I left with quite some hardware in addition to new friendships and lifetime memories. A gold medal for winning my age group, a bronze one for 3rd overall and, for running more than 100 miles, a gigantic belt buckle, so large and heavy that I probably will never wear it but, as Agnès and Greg said, that will make an impressive paper weight! ;-)
The drive back to the hotel was short enough to be safe despite the tiredness. I went to bed at 1 pm and woke up at 6 pm, worked and social networked for a few hours then had a good 7-hour night sleep to get back on track for a client meeting in downtown Cleveland on Monday then a 3-hour drive to Detroit for 2 days of customer meetings there before flying back to the Bay Area on Thursday. Yes, running is only my second job, there is hopefully another one to pay the bills! ;-)

As of this Friday the complete results aren't finalized yet but we pretty much got the right number of laps. For his first ultra (!!!) Isaiah logged a whopping 154-mile distance, I'm sure this must be unheard of!

From the timing to the setup of the single aid station, the organization was very professional. Family and friends really appreciated the live rankings on my end, although they got a shot of adrenaline when the results went off in the final hour on the website. The volunteers were amazingly dedicated to each of our needs; if they happened to be short of what you wanted, they had it for the next lap, made to order! Without a crew I really appreciated the possibility to leave my bottle which I'd found refilled at my next passage, very helpful to keep the momentum and save precious time. During the peak of the afternoon heat the poor volunteers had to fight wasps making their job even harder. It was also amazing seeing volunteers taking successive shifts with the same efficiency.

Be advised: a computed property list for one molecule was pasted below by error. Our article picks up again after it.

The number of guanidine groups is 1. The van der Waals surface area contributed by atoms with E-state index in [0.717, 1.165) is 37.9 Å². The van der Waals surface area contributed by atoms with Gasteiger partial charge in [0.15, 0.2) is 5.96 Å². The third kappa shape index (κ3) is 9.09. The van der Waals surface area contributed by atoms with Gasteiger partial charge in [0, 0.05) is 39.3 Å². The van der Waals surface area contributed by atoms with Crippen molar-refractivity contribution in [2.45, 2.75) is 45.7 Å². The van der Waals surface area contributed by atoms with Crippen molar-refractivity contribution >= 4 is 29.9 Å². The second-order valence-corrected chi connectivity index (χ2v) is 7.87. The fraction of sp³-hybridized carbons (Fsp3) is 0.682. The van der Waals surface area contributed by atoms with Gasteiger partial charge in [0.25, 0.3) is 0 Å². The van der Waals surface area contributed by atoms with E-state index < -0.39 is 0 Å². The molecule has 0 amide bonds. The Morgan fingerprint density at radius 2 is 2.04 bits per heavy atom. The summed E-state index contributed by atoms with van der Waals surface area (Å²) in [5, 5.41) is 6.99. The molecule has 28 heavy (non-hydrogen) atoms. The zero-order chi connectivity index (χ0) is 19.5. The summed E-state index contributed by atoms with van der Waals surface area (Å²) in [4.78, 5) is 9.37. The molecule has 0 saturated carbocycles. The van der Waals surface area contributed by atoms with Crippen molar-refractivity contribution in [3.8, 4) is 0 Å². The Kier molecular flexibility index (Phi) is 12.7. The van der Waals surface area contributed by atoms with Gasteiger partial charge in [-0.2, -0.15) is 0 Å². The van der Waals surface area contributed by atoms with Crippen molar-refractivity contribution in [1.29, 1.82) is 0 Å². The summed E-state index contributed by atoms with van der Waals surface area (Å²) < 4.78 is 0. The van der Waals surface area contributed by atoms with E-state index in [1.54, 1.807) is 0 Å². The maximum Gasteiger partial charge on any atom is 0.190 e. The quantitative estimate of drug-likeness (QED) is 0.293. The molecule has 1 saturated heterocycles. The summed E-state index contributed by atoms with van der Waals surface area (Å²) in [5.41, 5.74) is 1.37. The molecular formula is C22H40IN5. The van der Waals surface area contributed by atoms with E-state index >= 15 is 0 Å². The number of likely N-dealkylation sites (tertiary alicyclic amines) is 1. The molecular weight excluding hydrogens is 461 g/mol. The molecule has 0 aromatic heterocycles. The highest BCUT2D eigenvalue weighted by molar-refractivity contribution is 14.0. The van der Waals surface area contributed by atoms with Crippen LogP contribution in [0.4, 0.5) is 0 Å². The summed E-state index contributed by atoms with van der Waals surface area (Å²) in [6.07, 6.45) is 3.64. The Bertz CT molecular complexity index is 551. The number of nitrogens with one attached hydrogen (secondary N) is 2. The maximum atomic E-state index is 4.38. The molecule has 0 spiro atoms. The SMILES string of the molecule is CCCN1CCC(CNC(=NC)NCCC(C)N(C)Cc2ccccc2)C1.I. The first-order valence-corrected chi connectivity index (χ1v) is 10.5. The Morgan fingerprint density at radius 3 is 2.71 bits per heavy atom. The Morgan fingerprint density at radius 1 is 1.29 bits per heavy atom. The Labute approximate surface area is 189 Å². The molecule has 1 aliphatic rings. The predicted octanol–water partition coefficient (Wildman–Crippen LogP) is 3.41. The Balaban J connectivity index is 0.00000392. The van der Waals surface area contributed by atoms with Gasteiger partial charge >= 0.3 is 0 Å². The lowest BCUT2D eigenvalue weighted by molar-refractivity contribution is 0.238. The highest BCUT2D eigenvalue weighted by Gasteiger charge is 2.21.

I'm extremely grateful to the medical crew for their recommendations, their patience to handle my disappointment and impatience, and for getting me back on my feet in the middle of the night. Here are some of them, after the award ceremony. From left to right: Katie, me, Dr. Greg Hom who flew all the way from Florida to lead the team composed of local students he had worked with before and Dr. Andrew Lovy, 79, who not only worked the medical tent but also logged 36 miles and placed in his age group! Dr. Lovy spent years on the front line in Vietnam so he certainly knows what both service and ultra endurance are!